Lawsuit deadline over Fairfax County middle school’s college prep program

Friday is the deadline for a Fairfax County middle school to avoid a lawsuit from the Virginia Attorney General after a dispute over a college preparatory program some call discriminatory.

Last month, Attorney General Jason Miyares sent a letter demanding Cooper Middle School stop unlawfully notifying students about a selective college preparatory program.

According to the Office of the Attorney General, the McLean school sent an email to all parents offering the county's College Partnership Program but mentioned it was only for students of certain ethnic groups.

The email was directed at parents of eighth graders who want to go to college and are either Black or African American, Hispanic, still learning English, or potentially the first in their family to attend college in the U.S.

The school also requested "economically disadvantaged students" apply for the opportunity. But under Virginia's Human Rights Act, that is against the law.

"It's shocking that we continue to find such blatant examples of racial and ethnic discrimination in the Fairfax County Public School System," Miyares' letter reads. "Every student should be able to apply to the College Partnership Program and have the same opportunities as their peers, regardless of race."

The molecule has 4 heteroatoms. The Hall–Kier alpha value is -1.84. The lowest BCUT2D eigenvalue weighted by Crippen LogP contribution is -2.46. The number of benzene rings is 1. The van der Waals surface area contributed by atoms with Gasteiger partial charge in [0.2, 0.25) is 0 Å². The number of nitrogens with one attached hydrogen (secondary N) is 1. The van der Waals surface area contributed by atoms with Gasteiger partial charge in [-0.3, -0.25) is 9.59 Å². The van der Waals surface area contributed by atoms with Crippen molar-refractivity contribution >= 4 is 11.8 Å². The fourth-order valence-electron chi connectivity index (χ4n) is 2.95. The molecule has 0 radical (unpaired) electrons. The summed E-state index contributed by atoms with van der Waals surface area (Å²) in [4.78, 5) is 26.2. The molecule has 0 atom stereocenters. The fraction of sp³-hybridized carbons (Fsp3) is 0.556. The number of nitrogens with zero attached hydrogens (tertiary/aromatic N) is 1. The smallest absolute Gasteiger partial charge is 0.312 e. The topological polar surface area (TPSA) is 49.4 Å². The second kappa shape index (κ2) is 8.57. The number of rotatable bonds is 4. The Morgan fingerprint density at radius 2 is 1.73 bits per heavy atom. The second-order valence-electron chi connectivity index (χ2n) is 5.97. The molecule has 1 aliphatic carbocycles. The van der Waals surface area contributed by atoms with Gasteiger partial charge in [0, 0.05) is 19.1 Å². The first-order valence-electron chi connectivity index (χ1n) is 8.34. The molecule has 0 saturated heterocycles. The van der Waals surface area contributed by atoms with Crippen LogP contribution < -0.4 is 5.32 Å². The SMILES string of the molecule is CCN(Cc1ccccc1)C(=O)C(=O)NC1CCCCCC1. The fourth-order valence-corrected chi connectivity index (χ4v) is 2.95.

Fairfax County Public Schools sent FOX 5 a statement, calling Miyares' claims "wholly inaccurate." The district says the AG's office didn't reach out to them to check on the authenticity of the reports.

During the 2022-23 school year, FCPS says 17.4% of Asian students, 8.7% of white students out of a total of 2,018 students were enrolled in the program, which is designed to encourage historically underrepresented groups to consider a path to college.

"Publishing false narratives like this undermines public school efforts to boost U.S. educational achievement," the district said.

Miyares currently has two open investigations related to Fairfax County Public Schools. The first is alleged discrimination against Asian students applying for admission into the county’s prestigious STEM school, Thomas Jefferson High School.

The second investigation has the AG looking into the failure of multiple schools in Fairfax County, including Thomas Jefferson, to timely notify students of their National Merit Award Recognitions.